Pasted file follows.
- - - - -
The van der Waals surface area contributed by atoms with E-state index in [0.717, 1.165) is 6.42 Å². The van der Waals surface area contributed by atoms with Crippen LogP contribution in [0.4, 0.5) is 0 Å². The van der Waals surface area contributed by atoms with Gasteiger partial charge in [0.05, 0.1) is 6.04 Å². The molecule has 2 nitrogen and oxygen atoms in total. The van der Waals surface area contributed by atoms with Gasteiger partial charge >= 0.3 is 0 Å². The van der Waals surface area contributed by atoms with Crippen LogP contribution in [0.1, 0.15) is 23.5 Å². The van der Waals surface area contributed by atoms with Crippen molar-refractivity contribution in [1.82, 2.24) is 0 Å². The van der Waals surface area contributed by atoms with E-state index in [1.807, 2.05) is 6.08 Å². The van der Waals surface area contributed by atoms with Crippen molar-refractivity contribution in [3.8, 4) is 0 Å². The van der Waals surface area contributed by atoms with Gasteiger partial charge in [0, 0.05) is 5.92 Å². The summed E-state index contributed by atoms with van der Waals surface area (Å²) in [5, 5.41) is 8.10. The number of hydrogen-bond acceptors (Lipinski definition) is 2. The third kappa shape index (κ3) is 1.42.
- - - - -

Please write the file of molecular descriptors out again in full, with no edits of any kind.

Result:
The van der Waals surface area contributed by atoms with E-state index in [0.717, 1.165) is 6.42 Å². The van der Waals surface area contributed by atoms with Crippen LogP contribution in [0.4, 0.5) is 0 Å². The van der Waals surface area contributed by atoms with Gasteiger partial charge in [0.05, 0.1) is 6.04 Å². The molecule has 2 nitrogen and oxygen atoms in total. The van der Waals surface area contributed by atoms with Gasteiger partial charge >= 0.3 is 0 Å². The van der Waals surface area contributed by atoms with Crippen LogP contribution in [0.1, 0.15) is 23.5 Å². The van der Waals surface area contributed by atoms with Crippen molar-refractivity contribution in [1.82, 2.24) is 0 Å². The van der Waals surface area contributed by atoms with E-state index in [1.807, 2.05) is 6.08 Å². The van der Waals surface area contributed by atoms with Crippen molar-refractivity contribution in [3.8, 4) is 0 Å². The van der Waals surface area contributed by atoms with Gasteiger partial charge in [0, 0.05) is 5.92 Å². The summed E-state index contributed by atoms with van der Waals surface area (Å²) in [5, 5.41) is 8.10. The number of hydrogen-bond acceptors (Lipinski definition) is 2. The third kappa shape index (κ3) is 1.42.